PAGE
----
Star Wars is more than a movie. It’s a cultural phenomenon. Perhaps I am giving away my age by admitting the original Star Wars trilogy had an instrumental and lasting cultural influence on me.
I am counting down the days to Episode VII, The Force Awakens, opening this December. This year’s Comic-Con in San Diego offered me, and fellow Star Wars tragics, a unique treat.
Director J.J. Abrams had a very special gift for the San Diego Comic-Con crowd on Friday. He arrived with a behind-the-scenes reel which brought down the house showing off various sets, some of the visual effects and fan favourite stars such as Carrie Fisher and Mark Hamill.
J.J. Abrams emphasised the effort they made not to get lost in CGI and their focus on the use of practical effects, including robotics, to inject a feeling of realism that characterised the original trilogy.
The Star Wars panel session was the undisputed star attraction of this year’s Comic-Con, lifting fans to another galaxy far, far away. The panel introduced us to the new cast members and brought together our old favourites Carrie Fisher (enters at 40:00), Mark Hamill (enters at 42:35) and Harrison Ford.
‘Is Harrison OK?’ asked moderator Chris Hardwick.
‘Well, why don’t we see for ourselves?’ was the response, as a youthful and happy Harrison Ford appeared on stage (at 47:55) for the delight of young and old, and to a spontaneous standing ovation as a stadium-sized venue broke the convention’s strict no-standing rule.
This was Harrison Ford’s first public appearance since his plane crash and to everyone’s relief his response was a simple, but energetic ‘Yeah, I’m fine.’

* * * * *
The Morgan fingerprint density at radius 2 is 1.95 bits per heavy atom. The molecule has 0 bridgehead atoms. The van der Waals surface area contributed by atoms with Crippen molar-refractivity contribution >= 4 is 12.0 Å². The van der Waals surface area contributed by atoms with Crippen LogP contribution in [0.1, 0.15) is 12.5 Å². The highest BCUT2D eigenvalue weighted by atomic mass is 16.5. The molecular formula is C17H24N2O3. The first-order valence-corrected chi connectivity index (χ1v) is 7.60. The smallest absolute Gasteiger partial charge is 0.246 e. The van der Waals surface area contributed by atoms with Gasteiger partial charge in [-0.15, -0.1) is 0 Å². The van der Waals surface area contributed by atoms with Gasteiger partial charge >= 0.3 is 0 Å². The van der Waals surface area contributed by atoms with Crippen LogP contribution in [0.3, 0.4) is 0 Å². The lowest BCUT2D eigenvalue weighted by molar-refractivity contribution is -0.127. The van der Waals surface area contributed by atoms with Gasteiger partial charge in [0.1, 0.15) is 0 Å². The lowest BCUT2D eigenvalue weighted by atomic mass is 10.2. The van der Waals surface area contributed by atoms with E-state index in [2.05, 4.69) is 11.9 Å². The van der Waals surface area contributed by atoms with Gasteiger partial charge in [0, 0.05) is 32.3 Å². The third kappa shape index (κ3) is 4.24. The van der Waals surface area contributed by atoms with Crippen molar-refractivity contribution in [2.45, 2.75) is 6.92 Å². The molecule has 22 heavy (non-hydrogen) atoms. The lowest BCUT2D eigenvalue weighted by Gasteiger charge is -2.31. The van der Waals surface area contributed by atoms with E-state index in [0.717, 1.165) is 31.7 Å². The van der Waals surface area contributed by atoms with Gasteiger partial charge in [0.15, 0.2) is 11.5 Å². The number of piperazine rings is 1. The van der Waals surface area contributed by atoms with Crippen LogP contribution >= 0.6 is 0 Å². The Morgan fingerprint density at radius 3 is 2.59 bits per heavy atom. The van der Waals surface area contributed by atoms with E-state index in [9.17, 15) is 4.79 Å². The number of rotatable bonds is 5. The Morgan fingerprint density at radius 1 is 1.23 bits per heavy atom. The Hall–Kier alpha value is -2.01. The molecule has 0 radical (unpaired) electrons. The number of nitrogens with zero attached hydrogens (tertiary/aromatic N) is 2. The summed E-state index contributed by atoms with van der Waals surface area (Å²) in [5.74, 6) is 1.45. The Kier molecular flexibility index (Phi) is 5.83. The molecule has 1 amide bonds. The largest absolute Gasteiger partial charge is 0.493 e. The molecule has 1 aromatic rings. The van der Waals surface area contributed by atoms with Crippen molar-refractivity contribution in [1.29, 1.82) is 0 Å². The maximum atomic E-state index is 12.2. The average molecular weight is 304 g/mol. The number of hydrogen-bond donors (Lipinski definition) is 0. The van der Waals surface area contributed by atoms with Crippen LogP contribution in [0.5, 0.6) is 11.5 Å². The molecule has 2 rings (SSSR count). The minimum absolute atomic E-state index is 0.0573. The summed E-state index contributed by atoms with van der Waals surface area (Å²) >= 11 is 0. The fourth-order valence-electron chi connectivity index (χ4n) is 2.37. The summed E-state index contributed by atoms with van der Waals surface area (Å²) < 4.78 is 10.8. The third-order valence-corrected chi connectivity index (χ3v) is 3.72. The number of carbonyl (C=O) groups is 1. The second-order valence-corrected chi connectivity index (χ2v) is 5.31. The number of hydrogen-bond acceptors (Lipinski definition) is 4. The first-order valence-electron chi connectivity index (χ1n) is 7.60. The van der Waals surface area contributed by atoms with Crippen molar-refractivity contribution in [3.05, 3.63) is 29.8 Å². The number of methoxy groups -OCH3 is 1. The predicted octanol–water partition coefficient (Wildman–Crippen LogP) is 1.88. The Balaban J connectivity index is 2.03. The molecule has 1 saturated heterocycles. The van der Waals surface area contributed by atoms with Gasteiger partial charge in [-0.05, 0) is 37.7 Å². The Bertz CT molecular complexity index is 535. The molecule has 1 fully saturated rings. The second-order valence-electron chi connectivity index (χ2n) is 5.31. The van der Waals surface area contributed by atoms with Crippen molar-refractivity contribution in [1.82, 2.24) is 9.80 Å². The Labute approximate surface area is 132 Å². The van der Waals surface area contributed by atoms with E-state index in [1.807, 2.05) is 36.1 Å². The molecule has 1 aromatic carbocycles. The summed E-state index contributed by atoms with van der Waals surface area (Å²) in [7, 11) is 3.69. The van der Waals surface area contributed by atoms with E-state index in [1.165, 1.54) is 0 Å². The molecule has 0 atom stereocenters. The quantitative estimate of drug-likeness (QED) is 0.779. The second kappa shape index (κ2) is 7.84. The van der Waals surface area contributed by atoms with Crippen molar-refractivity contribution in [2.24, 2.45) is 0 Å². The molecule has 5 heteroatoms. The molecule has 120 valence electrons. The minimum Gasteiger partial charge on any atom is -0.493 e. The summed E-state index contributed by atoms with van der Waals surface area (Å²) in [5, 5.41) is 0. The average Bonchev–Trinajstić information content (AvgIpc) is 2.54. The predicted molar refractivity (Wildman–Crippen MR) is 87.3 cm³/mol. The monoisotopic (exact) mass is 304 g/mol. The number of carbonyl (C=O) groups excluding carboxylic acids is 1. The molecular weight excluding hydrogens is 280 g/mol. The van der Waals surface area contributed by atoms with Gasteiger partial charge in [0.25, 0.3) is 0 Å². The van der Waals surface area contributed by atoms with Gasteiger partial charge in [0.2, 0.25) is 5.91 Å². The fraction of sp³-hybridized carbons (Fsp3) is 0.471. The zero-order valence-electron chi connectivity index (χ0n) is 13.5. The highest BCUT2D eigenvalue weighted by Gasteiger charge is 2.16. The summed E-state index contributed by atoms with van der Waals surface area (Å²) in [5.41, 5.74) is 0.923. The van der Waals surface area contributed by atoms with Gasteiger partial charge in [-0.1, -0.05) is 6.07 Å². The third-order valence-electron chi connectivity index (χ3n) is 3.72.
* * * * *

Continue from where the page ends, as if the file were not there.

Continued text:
Earlier during the session an audience member, Lynette Grant, put the question to J.J. Abrams that came from the heart and soul of every Star Wars fan, asking how he approached carrying the ‘heavy burden’ of becoming the custodian of such a ‘precious legacy’. ‘No pressure,’ quipped Chris Hardwick.
Because we love it and because we care about it so much, our job is not to be blinded by that. Meaning you can just be a fan and then say well you are gonna to make a movie because you are a fan. It’s not enough, you have really got to say, what’s the story? I will tell you from personal experience when you are directing a scene on the Millennium Falcon it doesn’t make the scene good. Now it’s bitching that it’s on the Millennium Falcon, like you want a scene on the Millennium Falcon. If I can make a suggestion, direct scenes on the Millennium Falcon, because it’s hugely helpful. But, it doesn’t make the scene automatically good. So you have to ask, what, literary story telling 101, what do the characters want, who are they, what makes this interesting, what’s unexpected, how do you make this, it has to be fun, it has to be scary, you know, the power of what has come before is so infectious and so deep that you have to harness it but you can’t be blinded by it and it’s a constant thing …
J.J. Abrams, starting at 15:30
Following the masterful handling of the Star Trek movie franchise by J.J. Abrams, I have a lot of faith in his ability to revive Star Wars and do justice to much-loved old characters, while creating a new story arc and characters to cherish.